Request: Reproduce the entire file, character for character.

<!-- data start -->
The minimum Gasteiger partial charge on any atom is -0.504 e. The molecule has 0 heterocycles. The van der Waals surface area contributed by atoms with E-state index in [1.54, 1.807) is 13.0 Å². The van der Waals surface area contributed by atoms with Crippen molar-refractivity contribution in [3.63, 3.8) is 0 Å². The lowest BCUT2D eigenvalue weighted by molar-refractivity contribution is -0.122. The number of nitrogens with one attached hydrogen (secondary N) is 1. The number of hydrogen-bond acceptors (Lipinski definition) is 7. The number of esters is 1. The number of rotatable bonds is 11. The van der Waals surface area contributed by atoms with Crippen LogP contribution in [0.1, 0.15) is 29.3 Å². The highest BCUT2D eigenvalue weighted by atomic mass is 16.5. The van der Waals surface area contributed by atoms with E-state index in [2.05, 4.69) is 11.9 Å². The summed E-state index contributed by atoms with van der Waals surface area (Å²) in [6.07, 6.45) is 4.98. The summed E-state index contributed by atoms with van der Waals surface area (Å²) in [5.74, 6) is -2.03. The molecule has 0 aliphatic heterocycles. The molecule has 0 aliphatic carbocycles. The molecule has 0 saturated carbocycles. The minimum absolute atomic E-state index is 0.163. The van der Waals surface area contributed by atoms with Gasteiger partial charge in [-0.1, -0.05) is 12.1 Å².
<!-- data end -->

The minimum Gasteiger partial charge on any atom is -0.504 e. The molecule has 0 heterocycles. The van der Waals surface area contributed by atoms with E-state index in [1.54, 1.807) is 13.0 Å². The van der Waals surface area contributed by atoms with Crippen molar-refractivity contribution in [3.63, 3.8) is 0 Å². The lowest BCUT2D eigenvalue weighted by molar-refractivity contribution is -0.122. The number of nitrogens with one attached hydrogen (secondary N) is 1. The number of hydrogen-bond acceptors (Lipinski definition) is 7. The number of esters is 1. The number of rotatable bonds is 11. The van der Waals surface area contributed by atoms with Crippen LogP contribution in [0.1, 0.15) is 29.3 Å². The highest BCUT2D eigenvalue weighted by atomic mass is 16.5. The van der Waals surface area contributed by atoms with E-state index in [2.05, 4.69) is 11.9 Å². The summed E-state index contributed by atoms with van der Waals surface area (Å²) in [6.07, 6.45) is 4.98. The summed E-state index contributed by atoms with van der Waals surface area (Å²) in [5.74, 6) is -2.03. The molecule has 0 aliphatic heterocycles. The molecule has 0 aliphatic carbocycles. The molecule has 0 saturated carbocycles. The minimum absolute atomic E-state index is 0.163. The van der Waals surface area contributed by atoms with Gasteiger partial charge in [-0.1, -0.05) is 12.1 Å².